A solar panel roof protects Pierre Escudie as he inspects the last thick grapes to be harvested from his vineyard in southwestern France, after a year of heavy frosts and scorching heat that damaged many of his neighbors’ crops.
Solar panels insulate grapes during periods of extreme cold and protect them from the strong rays of the sun during heat waves. The panels also rotate to allow more light to reach the vines on cloudy days.
Rising global temperatures coupled with the increasing frequency of heat waves, droughts and cold waves are changing the taste of French wines. Warmer temperatures cause the grapes to ripen earlier, resulting in more sugar in the grape.
“We will need solutions if we want to keep our grape varieties local,” Escudie told Reuters at the vineyard near Perpignan, where he grows Marselan, Grenache Gris and Chardonnay grapes.
Rotating solar panel technology could be the future, he said.
“We will have to do something because we are going from a Mediterranean climate to a semi-arid climate. Thirty years ago we thought that 32 degrees Celsius was an extreme temperature, when today it is 38 or even 40,” he added.
Agrivoltaics are a rapidly developing technology that places solar panels over fields and vineyards for dual use of the land by producing energy during periods of intense sunlight while allowing crops to grow.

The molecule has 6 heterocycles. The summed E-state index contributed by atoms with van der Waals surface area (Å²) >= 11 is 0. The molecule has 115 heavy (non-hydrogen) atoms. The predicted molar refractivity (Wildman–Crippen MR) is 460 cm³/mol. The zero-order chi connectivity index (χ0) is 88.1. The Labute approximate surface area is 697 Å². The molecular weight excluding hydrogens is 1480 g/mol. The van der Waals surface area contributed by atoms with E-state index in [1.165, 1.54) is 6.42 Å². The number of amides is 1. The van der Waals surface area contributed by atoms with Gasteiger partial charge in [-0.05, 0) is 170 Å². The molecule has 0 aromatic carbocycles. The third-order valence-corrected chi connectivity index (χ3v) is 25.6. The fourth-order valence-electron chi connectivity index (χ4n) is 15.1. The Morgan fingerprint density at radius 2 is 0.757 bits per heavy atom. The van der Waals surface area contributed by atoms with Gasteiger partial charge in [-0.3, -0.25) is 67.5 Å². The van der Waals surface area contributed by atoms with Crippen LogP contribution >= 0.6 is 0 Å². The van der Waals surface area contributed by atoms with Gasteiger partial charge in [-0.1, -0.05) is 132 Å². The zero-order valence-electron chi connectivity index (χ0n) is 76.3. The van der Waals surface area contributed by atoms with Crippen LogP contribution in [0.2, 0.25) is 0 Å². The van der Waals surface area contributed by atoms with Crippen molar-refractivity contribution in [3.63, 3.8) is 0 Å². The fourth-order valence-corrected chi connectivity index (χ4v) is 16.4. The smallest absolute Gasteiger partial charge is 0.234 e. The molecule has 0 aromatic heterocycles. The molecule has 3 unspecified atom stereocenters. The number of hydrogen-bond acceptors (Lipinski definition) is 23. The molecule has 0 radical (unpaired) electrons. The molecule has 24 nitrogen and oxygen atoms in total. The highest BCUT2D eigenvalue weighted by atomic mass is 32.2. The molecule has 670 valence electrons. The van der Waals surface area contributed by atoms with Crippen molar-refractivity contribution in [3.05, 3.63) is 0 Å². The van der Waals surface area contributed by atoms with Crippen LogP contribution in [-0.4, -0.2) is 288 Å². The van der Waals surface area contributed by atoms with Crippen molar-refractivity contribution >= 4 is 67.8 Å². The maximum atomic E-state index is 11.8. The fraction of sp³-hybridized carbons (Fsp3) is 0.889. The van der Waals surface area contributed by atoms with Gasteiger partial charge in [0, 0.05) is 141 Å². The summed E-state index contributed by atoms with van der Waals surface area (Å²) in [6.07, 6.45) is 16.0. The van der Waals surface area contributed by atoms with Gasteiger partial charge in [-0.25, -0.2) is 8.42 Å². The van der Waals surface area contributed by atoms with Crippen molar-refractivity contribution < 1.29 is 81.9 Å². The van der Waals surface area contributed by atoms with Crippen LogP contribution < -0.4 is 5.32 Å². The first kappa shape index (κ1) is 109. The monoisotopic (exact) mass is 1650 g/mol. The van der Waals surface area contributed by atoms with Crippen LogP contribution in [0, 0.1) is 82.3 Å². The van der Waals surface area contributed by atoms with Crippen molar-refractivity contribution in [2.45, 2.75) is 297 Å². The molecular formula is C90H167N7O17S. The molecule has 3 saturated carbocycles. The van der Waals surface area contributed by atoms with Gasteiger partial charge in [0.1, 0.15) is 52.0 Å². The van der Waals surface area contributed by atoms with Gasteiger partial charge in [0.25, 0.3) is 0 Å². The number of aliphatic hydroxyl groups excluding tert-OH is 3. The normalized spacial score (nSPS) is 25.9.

Several companies in Europe are developing similar solar technology to cover a variety of crops, from wheat fields to fruit orchards.
Fight to survive
Lower sugar content was observed in crops protected by solar panels on Escudie’s land due to reduced sun exposure, allowing his vineyard to avoid excess alcohol during the fermentation process, said Alexandre Cartier , business manager for Sun’Agri, based in Lyon, which developed the solar panels.
“You can see that the vine has many leaves that are very green compared to the vine without shade,” said Escudie.
The panels also help insulate the soil underneath by around two degrees Celsius, protecting crops and vines from the kind of late frosts that devastated wine production across France in the spring.
A frost in late April this year was expected to reduce French wine production by almost a third compared to recent years.
In a win-win deal, an independent power company uses Escudie’s land to install solar panels to produce power that feeds into the grid and generates enough power to power about 650 homes in the area, says Sun’Agri. Escudie, in turn, benefits from crop protection by having the panels on your land.
Crop quality is prioritized over energy production in settings, meaning that 15-20% of potential energy supply is lost over the course of a year, Cartier said.
Sun’Agri’s technology processes weather data and determines when to shade crops and when to rotate panels and give crops sunlight.
The company aims to use its technology in around 40 small agricultural sites of between two and four hectares in the south of France, the Rhone Valley and around the Mediterranean during 2022 and 2023.
“When you are in areas affected by climate change, farmers are looking to survive,” said Cartier de Sun’Agri.